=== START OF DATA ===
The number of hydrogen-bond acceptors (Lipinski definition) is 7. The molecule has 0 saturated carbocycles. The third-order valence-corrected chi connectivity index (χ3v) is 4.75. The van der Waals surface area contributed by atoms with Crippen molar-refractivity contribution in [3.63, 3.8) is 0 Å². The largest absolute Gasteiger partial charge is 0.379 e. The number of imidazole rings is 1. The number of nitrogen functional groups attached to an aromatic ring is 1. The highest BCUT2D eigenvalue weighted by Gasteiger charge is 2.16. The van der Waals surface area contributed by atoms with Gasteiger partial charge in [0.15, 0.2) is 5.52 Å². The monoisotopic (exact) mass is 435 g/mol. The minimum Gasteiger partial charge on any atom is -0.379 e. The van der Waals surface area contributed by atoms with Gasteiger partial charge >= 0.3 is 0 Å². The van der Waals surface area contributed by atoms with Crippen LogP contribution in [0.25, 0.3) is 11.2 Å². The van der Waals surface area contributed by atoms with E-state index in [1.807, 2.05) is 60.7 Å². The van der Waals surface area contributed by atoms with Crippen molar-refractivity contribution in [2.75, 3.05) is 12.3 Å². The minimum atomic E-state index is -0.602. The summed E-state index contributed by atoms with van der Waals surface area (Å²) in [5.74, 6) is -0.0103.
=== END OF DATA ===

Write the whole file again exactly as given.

The number of hydrogen-bond acceptors (Lipinski definition) is 7. The molecule has 0 saturated carbocycles. The third-order valence-corrected chi connectivity index (χ3v) is 4.75. The van der Waals surface area contributed by atoms with Crippen molar-refractivity contribution in [3.63, 3.8) is 0 Å². The largest absolute Gasteiger partial charge is 0.379 e. The number of imidazole rings is 1. The number of nitrogen functional groups attached to an aromatic ring is 1. The highest BCUT2D eigenvalue weighted by Gasteiger charge is 2.16. The van der Waals surface area contributed by atoms with Gasteiger partial charge in [0.15, 0.2) is 5.52 Å². The monoisotopic (exact) mass is 435 g/mol. The minimum Gasteiger partial charge on any atom is -0.379 e. The van der Waals surface area contributed by atoms with Gasteiger partial charge >= 0.3 is 0 Å². The van der Waals surface area contributed by atoms with Crippen LogP contribution in [0.25, 0.3) is 11.2 Å². The van der Waals surface area contributed by atoms with E-state index in [1.807, 2.05) is 60.7 Å². The van der Waals surface area contributed by atoms with Crippen molar-refractivity contribution in [2.75, 3.05) is 12.3 Å². The minimum atomic E-state index is -0.602. The summed E-state index contributed by atoms with van der Waals surface area (Å²) in [5.74, 6) is -0.0103.